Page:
Inherited Behaviors in Evolutionarily Novel Environments: The Fixity of Human Social Structure and the Flexibility of Its Manifestations

January 28, 2012

I will not lie; exhaustion dims the light in the margins of my field of vision and makes my body heavy. Under other circumstances, I might have a great deal of commentary to present in conjunction with this writing. But, after a lifetime of vehemently priding myself on having no formal academic structure in my life, after scoffing for 33 years at the notion of paying for someone to tell me to read a book I would just read anyway, I have begun college courses. This, in conjunction with my existing schedule, leaves little time, and my inclination is thus to simply publish this now, exhausted or not.

The one thing that I want to say about it is that it was initially born out of a completely unrelated impulse; it is the product of an extensive program of research I began slightly over a year ago on the behavioral effects of domestication in nonhuman animal species, with the intention of comparing them to the behavior of civilized, as opposed to hunter-gatherer, peoples. My general assumption was that I would be able to find a clear-cut pattern of similar and widespread behavioral pathology in civilized humans and domestic animals. I am not even certain that I am ready to say this is not the case; most assuredly, domestic animals and civilized humans behave in ways that could be reasonably classified as pathological. However, the results of methodical inquiry began to form a picture that was too complex to really adhere in a meaningful manner to my broader ideological framework.

I feel this point is important to make because I do not think what I did occurs as often as it should. My convictions were not entirely, or even largely, born out of methodical observation. They were born out of intuition and my own emotional inclinations; a paradigm condemning civilization is amenable to many aspects of my personal psychology, which is so terminally at odds with much of the group behavior I am exposed to and which finds an acre of forest to be infinitely more valuable than entire cities I have visited and even lived in. If I had chosen to, I strongly suspect I could have taken all this research, which so frequently contradicted my assumptions, and fastidiously toiled away on shaping pieces of information into some kind of supporting basis for the arguments I started out with. But I have absolutely no interest whatsoever in doing such a thing. I sincerely doubt there is really anything as important to bettering our world than contributing to an understanding of it, and we live in far too critical an era not to make as valiant an effort as possible in this direction, even if it involves discarding notions we value.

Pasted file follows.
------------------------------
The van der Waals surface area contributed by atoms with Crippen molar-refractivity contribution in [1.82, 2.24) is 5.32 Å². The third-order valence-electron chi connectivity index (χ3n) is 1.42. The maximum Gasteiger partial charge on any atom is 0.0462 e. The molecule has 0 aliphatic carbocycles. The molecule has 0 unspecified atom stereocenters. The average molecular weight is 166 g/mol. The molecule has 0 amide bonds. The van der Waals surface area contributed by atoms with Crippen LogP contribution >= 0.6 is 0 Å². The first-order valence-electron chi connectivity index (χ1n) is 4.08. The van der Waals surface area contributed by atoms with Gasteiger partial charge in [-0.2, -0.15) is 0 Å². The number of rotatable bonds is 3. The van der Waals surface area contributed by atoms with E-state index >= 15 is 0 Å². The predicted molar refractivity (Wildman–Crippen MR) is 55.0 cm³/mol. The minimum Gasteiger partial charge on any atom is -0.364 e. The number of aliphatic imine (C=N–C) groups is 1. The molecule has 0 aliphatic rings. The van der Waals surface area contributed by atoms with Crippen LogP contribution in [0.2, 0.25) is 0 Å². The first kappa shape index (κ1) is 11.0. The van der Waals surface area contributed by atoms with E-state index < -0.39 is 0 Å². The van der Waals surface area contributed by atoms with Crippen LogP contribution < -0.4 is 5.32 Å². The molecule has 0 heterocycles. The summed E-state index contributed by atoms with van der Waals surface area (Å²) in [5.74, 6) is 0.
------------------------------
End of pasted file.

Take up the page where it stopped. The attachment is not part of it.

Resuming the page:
In any case, at some point I stopped reading exclusively about domestic animals and started looking into the broader matter of how behavior is generated by a structured cognitive architecture interacting with a given environment. Thus, after much reading, most of which is not cited in the present work, I found myself writing a paper called Inherited Behaviors in Evolutionarily Novel Environments. It advocates nothing more than the furtherance of knowledge. With respect to any of the subjects it discusses, I do not claim to be offering anything comprehensive, nor anything totally novel. However, I am convinced that if I stumbled on this writing a year ago, I would have considered it valuable, and so, hopefully, someone else will as well.

Here is my one paragraph summary:

This paper is an overview of some of the key elements of evolutionary psychology. It is particularly focused on the theme of innate behavioral protocols, shaped by natural selection, responding to the recent innovation of modern human society. It also discusses the greater behavioral rigidity animals exhibit interacting with other members of their own species than they do in interacting with the external environment at large, and how this is reflected in familiar social structures emerging in different human groups living in vastly different relations to their environment. Finally, it discusses the manner in which the existence of innate behavioral tendencies has been a subject of controversy. While acknowledging an inherited basis to phenomena like war or rape is disheartening, the very fact that we find such things so disturbing must also have some inextricable role in the psychological structure natural selection has created, and this should be a basis for hope about the human condition. Ultimately, there is no meaningful way we could even define anything as universally adverse or unacceptable if we did not all share a highly structured, evolved perceptual framework about how the world works and what is desirable within it.

I decided that 22,000 words would be somewhat ponderous for HTML viewing, and so am presenting this file as a PDF:

Inherited Behaviors in Evolutionarily Novel Environments

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